More Empathy, Less Hysteria: A Q&A on Ebola


Rutgers School of Law-Camden Professor Kimberly Mutcherson teaches courses in health law policy and HIV/AIDS, bioethics, tort, and family law. Her scholarly work focuses on issues at the intersection of health law, bioethics and family law. Her writing has appeared in a variety of scholarly journals including Cornell Journal of Law and Public Policy, Harvard Journal of Law & Gender (online), Columbia Journal of Gender and Law, and Yale Journal of Law and Feminism. Most recently, Mutcherson has been fielding calls from media on the ethical implications of treating Ebola patients in Africa and in the United States.

The rush for a vaccine to be developed will unearth ethical concerns about how it will be tested and how a safe and effective vaccine will be deployed into the wider population. What concerns are most troubling from a legal and ethical stand point?

Mutcherson: Whenever research involves human subjects there are heightened concerns about making sure that those subjects are informed about the risks of their participation in research. It’s also imperative that research subjects understand that the drug being tested might not work for them and in placebo controlled trials that they might not get the drug at all. We also want to make sure that there have been sufficient animal studies to help reduce the risk of dangerous complications, including death.

Once there is a safe and effective vaccine, a primary ethical concern is justice. That vaccine needs to be made available to the populations most at risk rather than simply being distributed based on who can pay.

With concern about Ebola has come a new focus on the public health uses of quarantine for people who have been exposed to the disease and may have contracted it. Is quarantine a useful tool and what are its drawbacks?

Mutcherson: Being able to trace the contacts of Ebola patients and make sure that people who are exposed in a way that might lead to infection get access to high quality medical care is absolutely imperative. The government’s ability to quarantine is a longstanding public health power and has been used through the centuries to quell pandemics of highly infectious diseases like influenza and tuberculosis, which are different from Ebola in terms of the ease with which they are transmitted.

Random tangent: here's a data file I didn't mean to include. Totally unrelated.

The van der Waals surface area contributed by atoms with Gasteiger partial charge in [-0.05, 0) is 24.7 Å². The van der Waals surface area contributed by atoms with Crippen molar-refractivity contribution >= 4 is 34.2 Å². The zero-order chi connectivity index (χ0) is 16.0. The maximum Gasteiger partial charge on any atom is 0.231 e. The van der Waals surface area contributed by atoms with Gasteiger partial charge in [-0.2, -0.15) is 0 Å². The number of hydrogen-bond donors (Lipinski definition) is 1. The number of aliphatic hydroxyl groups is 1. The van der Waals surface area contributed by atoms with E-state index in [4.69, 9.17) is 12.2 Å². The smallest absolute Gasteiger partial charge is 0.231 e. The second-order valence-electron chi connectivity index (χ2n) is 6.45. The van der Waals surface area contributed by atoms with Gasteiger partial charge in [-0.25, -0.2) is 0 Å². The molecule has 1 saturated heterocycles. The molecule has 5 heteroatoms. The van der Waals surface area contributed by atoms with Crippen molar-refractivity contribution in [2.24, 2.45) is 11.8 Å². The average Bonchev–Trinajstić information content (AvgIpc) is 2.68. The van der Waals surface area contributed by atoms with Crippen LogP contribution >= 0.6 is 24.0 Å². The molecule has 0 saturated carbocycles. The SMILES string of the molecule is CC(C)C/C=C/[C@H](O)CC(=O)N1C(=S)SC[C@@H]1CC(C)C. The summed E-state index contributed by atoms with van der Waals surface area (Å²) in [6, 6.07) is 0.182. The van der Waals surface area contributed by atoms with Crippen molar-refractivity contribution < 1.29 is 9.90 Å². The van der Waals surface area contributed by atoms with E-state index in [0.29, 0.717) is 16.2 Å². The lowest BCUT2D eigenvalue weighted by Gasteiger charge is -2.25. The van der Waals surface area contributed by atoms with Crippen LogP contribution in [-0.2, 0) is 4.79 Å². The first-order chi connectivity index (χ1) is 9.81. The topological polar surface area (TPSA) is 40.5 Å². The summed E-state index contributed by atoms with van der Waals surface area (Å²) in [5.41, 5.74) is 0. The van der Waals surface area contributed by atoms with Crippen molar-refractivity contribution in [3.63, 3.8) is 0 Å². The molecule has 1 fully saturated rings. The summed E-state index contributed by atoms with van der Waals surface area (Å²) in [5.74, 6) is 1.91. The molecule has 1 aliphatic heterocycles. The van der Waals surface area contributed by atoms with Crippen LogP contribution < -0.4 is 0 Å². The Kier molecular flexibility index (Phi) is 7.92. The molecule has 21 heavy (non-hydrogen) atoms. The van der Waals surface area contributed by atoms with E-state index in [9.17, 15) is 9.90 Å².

The quarantine power is not one that most Americans are accustomed to seeing utilized on a regular basis and that is because it is a power that should be used sparingly. Forcing someone into quarantine is a significant deprivation of liberty and we want government officials to be careful about how they use this power so as to avoid abuse, including unfair targeting of certain populations. If people become concerned that they’re going to be locked away, this creates distrust of the healthcare system which is something that we can’t afford in the face of a significant public health event.

As the Ebola crisis continues, have you begun to observe any bioethics patterns that may have occurred with HIV?

Mutcherson: One of the most striking parallels between the hysteria surrounding Ebola and the early history of the HIV pandemic is the immediate targeting of people rather than the disease. It’s very easy in the midst of fear to forget that there are actual people involved many of whom are fighting for their lives. Compassion is also an important tool of public health.

Sadly, another parallel is the extent to which people turn a blind eye to a disease unless and until it appears to be a threat to them. Ebola is not a new disease and there have been outbreaks in countries in sub-Saharan Africa since 1976. Even the current outbreak in West Africa began in December 2013, but didn’t begin to garner widespread media attention in the United States until fears were stoked that the disease could travel to our shores. The days when people could ignore the world’s public health calamities because they were irrelevant to us are long gone.

What kind of legal issues typically arise from epidemics? How might Ebola generate new precedent?

Mutcherson: Epidemics raise a host of issues about relationships between individuals and the government. The big issues center around government power to curtail civil liberties including through quarantine, forced vaccinations, deprivations of privacy, and the like. Epidemics can also raise questions about free speech on one hand and about government secrecy on the other. The balance between state and federal power can also become an issue as we’re seeing already as governors, like our own Governor Christie, make public health policy that seems at odds with positions taken by the federal government.

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